An Educator Replies to a Recent TIE Article by Ivan Rosen
Please note: This article appeared in the TIE newspaper following an article by Ivan Rosen. We reprint it here with permission from the author.
Me thinks Ivan Rosen doth protest too much (IS heads grapple with anonymous Internet detractors, TIE February 2008, p 9).
Whilst it is widely recognized by data gatherers that teachers with an axe to grind are more likely to put pen to paper than those who are content with things at their schools, a sensible reading of the reviews on the ISR web site still furnishes the would be employee (and others) with enough information to make more objective enquiries about a school in which he or she might have an interest.
Rosen seems concerned that a teacher is put off considering a school because of a plethora of unfavourable reviews. That, surely, is one of the points of any review – whether it be for a restaurant, a film or indeed a poor teacher. Good schools have little to fear from ISR and its like. After all, are we really interested in the candidacy of a teacher who bases his or her decision about overseas teaching entirely on the opinion of a stranger, especially if that opinion is demonstrably unbalanced or unsupported by others writing on the same school?
Rosen’s is actually one of the more measured critiques of ISR. Over the past five years I have heard administrators and school heads questioning the very right of the site to exist! Yet what ISR provides is a valued forum for teachers to post anonymous reviews of schools in which they have had experiences unique to them. Administrators who question its right to exist, even if they feel themselves to be unfairly criticized, are in effect asserting that their own view of their school is the only valid one. It is a view one might expect to read from a totalitarian government, but not from an enlightened educator. If this view is widespread among administrators, it also says much about how far we have to go in our understanding of user-generated content on the Web – the Web 2.0 that our students (and younger teachers) know simply as the cyber world they grew up using.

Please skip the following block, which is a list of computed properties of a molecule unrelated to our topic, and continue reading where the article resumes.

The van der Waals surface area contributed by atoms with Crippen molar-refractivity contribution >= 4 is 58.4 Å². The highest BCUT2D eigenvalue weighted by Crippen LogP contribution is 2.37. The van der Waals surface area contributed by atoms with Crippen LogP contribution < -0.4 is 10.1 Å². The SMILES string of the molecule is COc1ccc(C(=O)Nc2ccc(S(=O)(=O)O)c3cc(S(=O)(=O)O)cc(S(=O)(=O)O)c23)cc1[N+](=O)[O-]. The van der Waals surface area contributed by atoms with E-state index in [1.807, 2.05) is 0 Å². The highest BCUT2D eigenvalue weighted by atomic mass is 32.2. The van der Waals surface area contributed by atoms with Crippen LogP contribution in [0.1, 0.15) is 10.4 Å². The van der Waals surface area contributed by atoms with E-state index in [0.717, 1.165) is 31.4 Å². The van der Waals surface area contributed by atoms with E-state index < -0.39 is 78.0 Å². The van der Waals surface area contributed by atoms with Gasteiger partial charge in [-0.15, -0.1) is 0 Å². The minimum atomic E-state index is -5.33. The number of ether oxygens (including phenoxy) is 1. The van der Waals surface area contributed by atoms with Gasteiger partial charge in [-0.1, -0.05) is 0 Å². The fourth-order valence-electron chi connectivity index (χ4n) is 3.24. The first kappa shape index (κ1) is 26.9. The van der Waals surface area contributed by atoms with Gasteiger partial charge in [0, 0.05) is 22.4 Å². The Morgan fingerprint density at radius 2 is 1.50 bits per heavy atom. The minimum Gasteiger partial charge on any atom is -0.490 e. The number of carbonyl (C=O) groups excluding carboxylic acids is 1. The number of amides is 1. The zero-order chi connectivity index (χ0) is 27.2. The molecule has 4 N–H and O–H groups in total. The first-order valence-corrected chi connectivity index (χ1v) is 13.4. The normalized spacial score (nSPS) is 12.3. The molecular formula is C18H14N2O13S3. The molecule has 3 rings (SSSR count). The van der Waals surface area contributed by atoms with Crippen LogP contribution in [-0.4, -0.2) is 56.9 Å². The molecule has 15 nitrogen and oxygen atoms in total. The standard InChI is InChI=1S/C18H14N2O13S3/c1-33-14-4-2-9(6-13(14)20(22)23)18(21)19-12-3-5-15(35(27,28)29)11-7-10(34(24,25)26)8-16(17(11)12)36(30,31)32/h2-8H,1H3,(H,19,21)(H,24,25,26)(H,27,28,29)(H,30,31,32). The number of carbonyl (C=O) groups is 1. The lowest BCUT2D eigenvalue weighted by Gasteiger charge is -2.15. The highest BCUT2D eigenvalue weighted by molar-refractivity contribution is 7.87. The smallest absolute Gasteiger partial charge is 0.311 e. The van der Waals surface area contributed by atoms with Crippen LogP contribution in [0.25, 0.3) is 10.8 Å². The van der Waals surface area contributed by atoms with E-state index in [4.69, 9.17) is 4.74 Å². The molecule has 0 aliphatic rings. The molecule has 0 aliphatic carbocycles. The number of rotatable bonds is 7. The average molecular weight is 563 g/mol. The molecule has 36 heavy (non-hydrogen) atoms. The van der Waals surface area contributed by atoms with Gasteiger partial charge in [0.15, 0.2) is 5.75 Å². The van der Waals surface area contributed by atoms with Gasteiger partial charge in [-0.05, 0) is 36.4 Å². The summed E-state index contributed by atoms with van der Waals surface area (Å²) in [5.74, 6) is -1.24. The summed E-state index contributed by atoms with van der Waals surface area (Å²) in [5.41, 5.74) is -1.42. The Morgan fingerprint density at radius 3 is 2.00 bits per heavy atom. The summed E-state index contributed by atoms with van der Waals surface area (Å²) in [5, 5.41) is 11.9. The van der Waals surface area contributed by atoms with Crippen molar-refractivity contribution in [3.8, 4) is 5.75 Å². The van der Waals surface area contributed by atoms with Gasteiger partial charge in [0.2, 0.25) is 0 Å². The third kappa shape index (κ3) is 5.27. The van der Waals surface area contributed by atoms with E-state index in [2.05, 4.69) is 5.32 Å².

As I glance at today’s newspaper, I see links to ISR-style reviews pages for local councils, beaches, real ale pubs, government ombudsmen, farmers’ markets, the mayor of London and even a church parish (Sunday Times, March 30th 2008: Section 8, pp12-13). So why should international schools be exempt? Are we really so sure that all international schools are beyond criticism?
Perhaps what is needed is not the closure or compromising of ISR through lawsuits but more sites like it. Competition often forces organizations to raise their game and ISR’s moderators clearly recognize that they already fulfill a small but potentially significant role in the teacher recruitment process – a role that taken seriously could cause many of ISR’s detractors to change their minds. With over 100 million blogs worldwide and increasing numbers of teachers sending recruiters not paper CVs but interactive Facebook pages, the likely direction of teacher recruitment methods is actually one of the clearer aspects of the future of user-generated web content. ISR can certainly re-examine its moderation policy, but let us hope that hysterical calls to close it down meet with stern resistance.
Richard Harrold Assistant Principal (3-5), The American School Foundation of Monterrey